Allen J. Gilham, a resident of Cherokee, is a conductor on the Frisco Railroad and one of a family of railroad men who have made fine records in the great army of railroad industrials. He has been connected with railroad service for the past twenty-five years, having entered in 1879, and by strict adherence to duty and fidelity to the interests of all concerned he has been promoted to his present responsible place and is one of the best known and most popular railroad conductors in southeastern Kansas. He was born in Schuyler county, Illinois, August 16, 1862, and came to Crawford county from that place. Besides being so actively identified with railroading he has given his attention to another enterprise which has made him especially useful in the stock-raising circles of Crawford county. As a breeder and raiser of fine hogs he stands second to none in the county, and his Chester Whites and Duroc Red thoroughbred and registered swine are notable and always favored wherever on the market or on exhibition. As may be inferred from these mentioned facts, Mr. Gilham is a man of great enterprise and ability, and is a factor of importance in town and county.
He was married in 1884 to Miss Jennie Coray, who was born in Lafayette, Indiana, a daughter of M. R. Coray, an ex-soldier of the Civil war, now deceased. Mr. and Mrs. Gilham have nine children: Florence, John M., Sayle, Jessie, Jennie, Ruth, Allen, Jane and Alma.
Mr. Allen J. Gilham is a son of Thomas J. Gilham, another well known resident of Cherokee, and a man who has passed a life of long and useful activity. A native of Greene county, Indiana, where he was born December 26, 1841, he was at the age of five years taken to Schuyler county, Illinois, and in that county, in August, 1862, he responded to Lincoln's call and joined Company B, One hundred and Nineteenth Illinois Infantry, under Captain Kinney, who was later made colonel of the regiment. The regiment went into camp at Quincy, was sent to Kentucky under the command of General A. J. Smith, was at Vicksburg, took part in the Red River expedition, was in the three days' fighting at Nashville, was in the operations about New Orleans and Mobile, and in many other phases and campaigns of the war. He was honorably discharged at St. Louis, and then returned home.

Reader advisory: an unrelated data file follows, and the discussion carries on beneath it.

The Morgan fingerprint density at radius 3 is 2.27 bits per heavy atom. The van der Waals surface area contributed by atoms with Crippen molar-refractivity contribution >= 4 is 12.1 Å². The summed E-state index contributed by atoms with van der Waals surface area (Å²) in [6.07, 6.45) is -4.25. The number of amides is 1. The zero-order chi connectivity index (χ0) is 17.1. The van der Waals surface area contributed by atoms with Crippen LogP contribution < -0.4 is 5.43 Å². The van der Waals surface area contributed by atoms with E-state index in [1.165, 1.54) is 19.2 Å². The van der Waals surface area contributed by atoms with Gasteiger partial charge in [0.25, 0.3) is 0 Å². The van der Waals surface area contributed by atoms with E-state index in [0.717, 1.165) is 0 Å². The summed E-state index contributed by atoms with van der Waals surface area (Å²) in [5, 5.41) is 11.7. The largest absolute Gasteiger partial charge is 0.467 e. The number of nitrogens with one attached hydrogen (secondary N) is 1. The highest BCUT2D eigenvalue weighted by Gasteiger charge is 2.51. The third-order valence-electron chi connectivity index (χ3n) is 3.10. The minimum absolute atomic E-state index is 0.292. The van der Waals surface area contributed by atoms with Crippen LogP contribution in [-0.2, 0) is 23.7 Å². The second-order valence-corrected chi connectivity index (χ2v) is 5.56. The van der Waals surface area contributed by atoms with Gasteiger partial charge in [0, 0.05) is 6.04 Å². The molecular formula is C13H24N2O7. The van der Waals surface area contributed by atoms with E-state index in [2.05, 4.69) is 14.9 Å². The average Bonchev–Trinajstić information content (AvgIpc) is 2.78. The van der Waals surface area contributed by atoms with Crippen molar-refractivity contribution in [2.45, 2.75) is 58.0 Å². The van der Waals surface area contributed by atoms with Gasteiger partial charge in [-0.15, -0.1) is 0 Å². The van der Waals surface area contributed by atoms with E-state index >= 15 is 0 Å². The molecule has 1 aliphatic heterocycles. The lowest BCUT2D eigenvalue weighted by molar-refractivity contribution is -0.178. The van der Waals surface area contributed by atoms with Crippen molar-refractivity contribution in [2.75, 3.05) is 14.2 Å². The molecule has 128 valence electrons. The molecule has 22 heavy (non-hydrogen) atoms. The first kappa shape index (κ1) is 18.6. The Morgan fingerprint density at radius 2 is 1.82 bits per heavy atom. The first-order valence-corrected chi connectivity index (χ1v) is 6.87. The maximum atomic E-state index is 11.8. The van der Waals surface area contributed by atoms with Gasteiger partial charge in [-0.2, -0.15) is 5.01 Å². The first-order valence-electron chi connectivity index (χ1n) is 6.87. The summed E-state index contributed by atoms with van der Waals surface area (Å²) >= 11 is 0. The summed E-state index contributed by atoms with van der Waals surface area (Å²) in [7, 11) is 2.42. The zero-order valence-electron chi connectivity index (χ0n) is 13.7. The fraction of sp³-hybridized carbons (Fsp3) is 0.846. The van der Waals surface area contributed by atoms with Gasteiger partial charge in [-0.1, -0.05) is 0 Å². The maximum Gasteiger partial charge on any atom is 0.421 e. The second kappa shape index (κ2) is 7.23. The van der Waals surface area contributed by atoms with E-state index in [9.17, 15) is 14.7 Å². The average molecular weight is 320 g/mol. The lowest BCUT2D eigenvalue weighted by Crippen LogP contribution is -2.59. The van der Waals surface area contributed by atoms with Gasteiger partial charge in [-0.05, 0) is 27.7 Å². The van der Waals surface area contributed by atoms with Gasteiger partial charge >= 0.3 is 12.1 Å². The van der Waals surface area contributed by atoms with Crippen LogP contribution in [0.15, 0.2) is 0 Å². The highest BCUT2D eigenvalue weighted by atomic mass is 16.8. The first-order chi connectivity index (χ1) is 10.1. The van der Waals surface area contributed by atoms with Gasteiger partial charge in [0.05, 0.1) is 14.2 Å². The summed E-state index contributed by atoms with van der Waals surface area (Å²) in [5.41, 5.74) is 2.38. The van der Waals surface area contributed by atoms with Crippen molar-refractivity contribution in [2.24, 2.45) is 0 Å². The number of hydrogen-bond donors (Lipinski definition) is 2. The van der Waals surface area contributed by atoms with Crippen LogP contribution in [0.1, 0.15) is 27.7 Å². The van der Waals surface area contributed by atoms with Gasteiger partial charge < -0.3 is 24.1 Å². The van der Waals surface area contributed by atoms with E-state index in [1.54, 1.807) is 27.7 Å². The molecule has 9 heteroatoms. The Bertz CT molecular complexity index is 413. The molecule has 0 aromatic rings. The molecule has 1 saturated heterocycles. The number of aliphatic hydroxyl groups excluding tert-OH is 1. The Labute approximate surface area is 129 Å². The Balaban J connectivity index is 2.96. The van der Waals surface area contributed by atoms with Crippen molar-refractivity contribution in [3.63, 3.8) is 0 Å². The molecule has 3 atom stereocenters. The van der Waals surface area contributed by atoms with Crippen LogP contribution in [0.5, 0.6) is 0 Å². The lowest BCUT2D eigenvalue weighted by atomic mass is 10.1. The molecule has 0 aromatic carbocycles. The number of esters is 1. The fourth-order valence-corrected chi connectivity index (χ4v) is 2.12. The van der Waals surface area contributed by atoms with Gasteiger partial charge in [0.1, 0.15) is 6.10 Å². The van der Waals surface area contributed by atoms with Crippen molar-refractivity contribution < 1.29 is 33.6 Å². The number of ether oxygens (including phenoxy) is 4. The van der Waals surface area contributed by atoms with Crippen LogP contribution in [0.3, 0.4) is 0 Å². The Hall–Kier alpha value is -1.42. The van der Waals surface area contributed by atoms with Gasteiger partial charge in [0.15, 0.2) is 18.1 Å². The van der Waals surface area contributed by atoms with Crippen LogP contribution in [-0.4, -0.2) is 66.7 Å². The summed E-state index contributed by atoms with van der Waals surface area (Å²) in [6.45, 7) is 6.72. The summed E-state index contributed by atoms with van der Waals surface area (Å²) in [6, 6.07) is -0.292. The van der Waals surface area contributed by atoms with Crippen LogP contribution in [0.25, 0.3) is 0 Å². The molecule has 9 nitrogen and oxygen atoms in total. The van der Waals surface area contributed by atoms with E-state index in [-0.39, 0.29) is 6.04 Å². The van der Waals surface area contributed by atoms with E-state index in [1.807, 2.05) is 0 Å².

This old soldier was a son of Enoch and Anna (Hodges) Gilham, both natives of North Carolina, who from Schuyler county removed to Warren county, Illinois. The father died in Illinois at the age of ninety, and the mother in Pratt county, Kansas, at the age of seventy-seven. They had ten children, four sons and six daughters. Thomas J. Gilham was married in 1861 to Miss Rebecca Huft, who was born in Virginia of an old family of that state, being a daughter of Ben Huft. In 1884 Mr. and Mrs. Thomas J. Gilham moved to Pratt county, Kansas, where they lived five years, and then lived in Lynn county, Missouri, until 1903, since which time they have been residents of Cherokee. They are the parents of nine children, of whom Allen J. is the eldest. The son Thomas B. is also a railroad man, and resides in Cherokee. John is a railroad man in St. Louis. Oscar, of Scammon, Kansas, is also in the railroad business. Ed is a railroad man at Fort Madison, Iowa. Anna and Rebecca are both at home. Two other sons lost their lives in the service of railroads, Ben being killed at the age of nineteen and Bell at the age of twenty-five at St. Joseph, Missouri. Mr. Thomas J. Gilham and his sons are Republicans. He is a Grand Army man, and in religion is a Methodist.Pages 555-556 from A Twentieth century history and biographical record of Crawford County, Kansas, by Home Authors; Illustrated. Published by Lewis Publishing Company, Chicago, IL : 1905. 656 p. ill. Transcribed by Carolyn Ward, in November, 2003.
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